It seems an appropriate response to a new condition in writing: With an unprecedented amount of available text, our problem is not needing to write more of it; instead, we must learn to negotiate the vast quantity that exists. How I make my way through this thicket of information—how I manage it, parse it, organize and distribute it—is what distinguishes my writing from yours. The prominent literary critic Marjorie Perloff has recently begun using the term "unoriginal genius" to describe this tendency emerging in literature. Her idea is that, because of changes brought on by technology and the Internet, our notion of the genius—a romantic, isolated figure—is outdated. An updated notion of genius would have to center around one's mastery of information and its dissemination. Perloff has coined another term, "moving information," to signify both the act of pushing language around as well as the act of being emotionally moved by that process. She posits that today's writer resembles more a programmer than a tortured genius, brilliantly conceptualizing, constructing, executing, and maintaining a writing machine.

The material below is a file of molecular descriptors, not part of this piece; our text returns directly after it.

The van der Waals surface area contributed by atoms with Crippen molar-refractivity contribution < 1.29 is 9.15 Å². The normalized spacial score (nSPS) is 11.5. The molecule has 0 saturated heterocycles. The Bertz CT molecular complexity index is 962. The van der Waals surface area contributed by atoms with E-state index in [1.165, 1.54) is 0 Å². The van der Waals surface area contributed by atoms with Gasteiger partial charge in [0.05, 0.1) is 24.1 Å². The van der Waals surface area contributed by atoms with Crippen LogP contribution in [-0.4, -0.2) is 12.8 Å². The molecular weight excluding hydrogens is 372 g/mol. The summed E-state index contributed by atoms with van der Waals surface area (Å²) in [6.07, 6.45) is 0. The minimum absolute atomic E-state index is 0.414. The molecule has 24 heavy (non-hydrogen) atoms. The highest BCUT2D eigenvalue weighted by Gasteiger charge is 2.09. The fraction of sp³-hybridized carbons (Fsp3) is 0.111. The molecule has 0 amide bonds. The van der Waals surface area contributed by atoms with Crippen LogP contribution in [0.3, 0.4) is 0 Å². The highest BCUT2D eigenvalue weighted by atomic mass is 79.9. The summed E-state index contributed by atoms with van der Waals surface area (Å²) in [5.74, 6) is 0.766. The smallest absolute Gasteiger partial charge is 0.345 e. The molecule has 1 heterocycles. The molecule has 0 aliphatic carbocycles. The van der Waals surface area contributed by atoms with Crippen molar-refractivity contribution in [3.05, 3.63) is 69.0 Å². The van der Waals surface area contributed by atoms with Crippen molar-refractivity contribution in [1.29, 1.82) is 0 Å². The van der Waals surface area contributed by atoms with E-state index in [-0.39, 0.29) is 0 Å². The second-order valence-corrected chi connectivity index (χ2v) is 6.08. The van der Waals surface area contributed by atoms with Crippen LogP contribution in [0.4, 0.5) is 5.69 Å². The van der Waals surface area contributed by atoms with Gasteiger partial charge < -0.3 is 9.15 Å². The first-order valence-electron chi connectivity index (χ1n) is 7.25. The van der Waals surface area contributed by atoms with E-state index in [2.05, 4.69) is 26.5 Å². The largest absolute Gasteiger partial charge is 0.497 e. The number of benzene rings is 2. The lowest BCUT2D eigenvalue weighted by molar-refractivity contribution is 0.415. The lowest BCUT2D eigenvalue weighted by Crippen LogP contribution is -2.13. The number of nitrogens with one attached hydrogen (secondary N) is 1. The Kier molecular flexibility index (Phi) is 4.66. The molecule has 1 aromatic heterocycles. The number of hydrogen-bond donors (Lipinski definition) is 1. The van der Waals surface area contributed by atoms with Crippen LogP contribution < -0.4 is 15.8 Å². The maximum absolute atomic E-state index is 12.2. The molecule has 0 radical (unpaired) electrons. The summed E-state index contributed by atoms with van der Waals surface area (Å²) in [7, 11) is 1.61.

When a writing prof I know first described this article to me, my initial reaction was "Meh...one poetry prof's eccentric pedagogical experiment--stimulating and fun for a certain type of writing/comp student no doubt, but really completely irrelevant to anything I do." But when I actually got around to reading the article (which, ironically, I found pretty poorly organized, so I rearranged it when excerpting--hey, he asked for it!), as a teacher, I found myself nodding vigorously in recognition several times at some of the identified dilemmas created for writing--any writing--by the '24-7 broadband spigot.' I've probably said this before, but I've never known a senior prof who didn't feel that the average incoming student's writing abilities have declined markedly over the decades s/he's been teaching. That perceived trend well predates the '24-7 broadband spigot,' and I think there are multiple reasons for it. Still, in my experience and that of many other college teachers I know, one big problem posed by having been weaned on '24-7 broadband' is that mediocre-to-average students--the same kind who 20 years ago were going "Just tell me how many pages, citations, and references I need, and if I do that I'll get a good grade right?"--they're having increasing difficulty reconciling the tension between the imperative to base their written work on existing texts (research) and the imperative to "do their own work," to offer something "original." When I was in college 20 years ago, almost all readily available resources were still on paper or perhaps microform, and hell even plagiarism would've taken a fair amount of effort; the whole process by its nature made you keenly aware that you were engaging in a carefully targeted process of extraction and distillation. Nowadays, by contrast, if for example I hear an interesting news piece about promoting female education in Cambodia and think, "Huh. Wonder what the history of that issue there is like?", well, I just keyword "women education Cambodia" and instantly, 47.7 million results practically throwing themselves at me, without me having to spend more than a second or two honing my concept of what exactly it is I'm wanting to explore. Many of my students today have next to no concept of research beyond this kind of thing, not because they're lazy but because they've grown up with a very different prevailing system of information access. Now for my better-prepared students, the ones who are lifelong readers and edited their high school newspaper and wrote a senior thesis and whatnot, for them it's not so much of a problem. But for the Just-show-me-how-high-I-need-to-jump crowd, yeah, it's a problem, and it's getting harder and harder to find ways to help them appreciate how the process of writing both refines and broadens their abilities to think, to analyze, to reflect and to share. So when I contemplate that dilemma, I can see how this teacher's unorthodox and counterintuitive methods might present one interesting way to force students to think about what they're really doing when "moving information" in ways they've previously taken for granted.